Pattern and texture characterise FCB Studios’ Tudor Grange Academy, its bricks symbolising individuality within a whole
Some 300,000 bricks make up the imposing elevation of Tudor Grange Academy in the north of Worcester, designed by Feilden Clegg Bradley Studios.
FCB Studios was brought in to redevelop the former breezeblock and concrete Elgar Technology College, refurbishing 30% of the buildings and constructing a new 100m wide, two storey teaching block for the 1100 pupils. This was built using a stretcher bond of Ibstock’s Coleridge Yellow Multi, with elevations patterned by punch hole windows.
‘Worcester has a very strong tradition of brick buildings and the decorative use of brick, so we sought to add to that in the facing material,’ says project architect Sam Goss.
The new main building runs north-to-south with classrooms arranged around the perimeter, and large open-plan areas in the centre. These can accommodate groups of up to 60 students in teaching/break-out space. A two-storey lecture theatre is positioned at the main entrance plaza. Generous glazing gives views across the 4.2ha school grounds and beyond to the Malvern Hills.
The building has a deliberately collegiate style with two stretches of brick colonnades on the western elevation: the larger seven-pier space encloses outdoor seating for the adjacent dining hall, while the other leads off from the science teaching spaces (one of the academy’s specialisms).
Brick variation provides texture and patterning. A Flemish brick bond is combined with graded projections of headers growing to half a brick and rising to three storeys at the principle entrance on the south-eastern facade. Shadows of these projections provide further, changing animation of the facade throughout the day. Towards the entrance, they are cantilevered on a steel frame to create a covered space.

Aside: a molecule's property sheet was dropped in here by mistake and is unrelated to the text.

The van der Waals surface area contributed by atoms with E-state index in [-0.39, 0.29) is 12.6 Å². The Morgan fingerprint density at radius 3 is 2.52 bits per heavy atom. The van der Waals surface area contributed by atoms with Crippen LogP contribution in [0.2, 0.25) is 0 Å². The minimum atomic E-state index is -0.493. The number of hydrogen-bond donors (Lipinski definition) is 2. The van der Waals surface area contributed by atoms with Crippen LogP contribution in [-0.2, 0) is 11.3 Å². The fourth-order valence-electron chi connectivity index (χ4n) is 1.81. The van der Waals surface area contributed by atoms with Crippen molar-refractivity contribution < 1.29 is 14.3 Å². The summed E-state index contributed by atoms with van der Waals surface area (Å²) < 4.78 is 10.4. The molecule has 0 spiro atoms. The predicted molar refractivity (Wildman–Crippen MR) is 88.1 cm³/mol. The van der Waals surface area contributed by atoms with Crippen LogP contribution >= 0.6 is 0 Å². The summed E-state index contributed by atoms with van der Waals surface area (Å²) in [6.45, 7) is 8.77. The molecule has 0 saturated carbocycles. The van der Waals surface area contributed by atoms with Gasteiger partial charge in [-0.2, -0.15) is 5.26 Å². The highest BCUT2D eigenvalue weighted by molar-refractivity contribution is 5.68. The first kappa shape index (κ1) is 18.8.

On the west, windows are recessed within a series of brick piers in the brick facade, which varies accordingly to a single or two brick-thick skin. This reinforces a verticality to offset the horizontal form of the building.
The projections add extra complexity to the build, with brickwork contractor Kier Moss carrying out several trials first.
Various types of bricks were considered including a dark engineering brick but FCB preferred a redder stock with more texture and variety. The practice also specified a recessed mortar joint to further articulate the shape and colour of the brick.
‘We wanted it to be a locally sourced and supplied material to support local brickwork contractors and perpetuate the culture of craft. By getting bricklayers to do something atypical, the project extended their knowledge and skillsets,’ says Goss.
The architect also enjoyed the metaphorical connotations of brick.
‘Brick is a timeless material that is evocative and representative of other things. Individually, bricks represent pieces of society coming together to form a collective whole greater than the parts. And there’s something quite poetic about that.’